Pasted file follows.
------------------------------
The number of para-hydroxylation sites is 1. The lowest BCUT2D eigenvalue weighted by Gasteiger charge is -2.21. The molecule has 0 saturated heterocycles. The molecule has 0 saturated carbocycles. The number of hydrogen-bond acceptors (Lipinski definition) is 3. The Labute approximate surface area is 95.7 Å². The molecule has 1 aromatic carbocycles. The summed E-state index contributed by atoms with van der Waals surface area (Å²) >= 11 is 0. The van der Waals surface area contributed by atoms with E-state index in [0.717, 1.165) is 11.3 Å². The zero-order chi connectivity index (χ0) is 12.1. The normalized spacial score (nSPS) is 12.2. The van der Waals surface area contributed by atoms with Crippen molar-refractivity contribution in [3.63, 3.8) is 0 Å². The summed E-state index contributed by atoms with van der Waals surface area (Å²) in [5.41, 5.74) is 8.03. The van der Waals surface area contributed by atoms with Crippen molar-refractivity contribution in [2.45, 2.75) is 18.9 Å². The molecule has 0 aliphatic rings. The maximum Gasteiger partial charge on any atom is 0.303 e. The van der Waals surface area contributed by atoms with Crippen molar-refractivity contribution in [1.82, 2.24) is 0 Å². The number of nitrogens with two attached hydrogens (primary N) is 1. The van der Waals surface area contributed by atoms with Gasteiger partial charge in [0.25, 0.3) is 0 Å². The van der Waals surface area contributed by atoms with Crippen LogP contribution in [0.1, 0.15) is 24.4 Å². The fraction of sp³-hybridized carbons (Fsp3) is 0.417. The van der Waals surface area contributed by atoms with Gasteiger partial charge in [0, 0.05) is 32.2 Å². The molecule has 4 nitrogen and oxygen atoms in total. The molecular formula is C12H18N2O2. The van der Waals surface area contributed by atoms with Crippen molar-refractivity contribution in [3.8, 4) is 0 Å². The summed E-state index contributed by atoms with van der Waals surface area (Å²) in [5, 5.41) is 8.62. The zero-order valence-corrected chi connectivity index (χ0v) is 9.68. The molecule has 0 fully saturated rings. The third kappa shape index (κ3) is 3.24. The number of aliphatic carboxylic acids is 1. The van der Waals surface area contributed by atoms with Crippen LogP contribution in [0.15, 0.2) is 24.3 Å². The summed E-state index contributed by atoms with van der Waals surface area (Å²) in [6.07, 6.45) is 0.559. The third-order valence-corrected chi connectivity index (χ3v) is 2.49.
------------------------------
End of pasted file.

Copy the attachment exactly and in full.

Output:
The number of para-hydroxylation sites is 1. The lowest BCUT2D eigenvalue weighted by Gasteiger charge is -2.21. The molecule has 0 saturated heterocycles. The molecule has 0 saturated carbocycles. The number of hydrogen-bond acceptors (Lipinski definition) is 3. The Labute approximate surface area is 95.7 Å². The molecule has 1 aromatic carbocycles. The summed E-state index contributed by atoms with van der Waals surface area (Å²) >= 11 is 0. The van der Waals surface area contributed by atoms with E-state index in [0.717, 1.165) is 11.3 Å². The zero-order chi connectivity index (χ0) is 12.1. The normalized spacial score (nSPS) is 12.2. The van der Waals surface area contributed by atoms with Crippen molar-refractivity contribution in [3.63, 3.8) is 0 Å². The summed E-state index contributed by atoms with van der Waals surface area (Å²) in [5.41, 5.74) is 8.03. The van der Waals surface area contributed by atoms with Crippen molar-refractivity contribution in [2.45, 2.75) is 18.9 Å². The molecule has 0 aliphatic rings. The maximum Gasteiger partial charge on any atom is 0.303 e. The van der Waals surface area contributed by atoms with Crippen molar-refractivity contribution in [1.82, 2.24) is 0 Å². The number of nitrogens with two attached hydrogens (primary N) is 1. The van der Waals surface area contributed by atoms with Gasteiger partial charge in [0.25, 0.3) is 0 Å². The van der Waals surface area contributed by atoms with Crippen LogP contribution in [0.1, 0.15) is 24.4 Å². The fraction of sp³-hybridized carbons (Fsp3) is 0.417. The van der Waals surface area contributed by atoms with Gasteiger partial charge in [0, 0.05) is 32.2 Å². The molecule has 4 nitrogen and oxygen atoms in total. The molecular formula is C12H18N2O2. The van der Waals surface area contributed by atoms with Crippen molar-refractivity contribution in [3.8, 4) is 0 Å². The summed E-state index contributed by atoms with van der Waals surface area (Å²) in [5, 5.41) is 8.62. The zero-order valence-corrected chi connectivity index (χ0v) is 9.68. The molecule has 0 fully saturated rings. The third kappa shape index (κ3) is 3.24. The number of aliphatic carboxylic acids is 1. The van der Waals surface area contributed by atoms with Crippen LogP contribution in [0.15, 0.2) is 24.3 Å². The summed E-state index contributed by atoms with van der Waals surface area (Å²) in [6.07, 6.45) is 0.559. The third-order valence-corrected chi connectivity index (χ3v) is 2.49.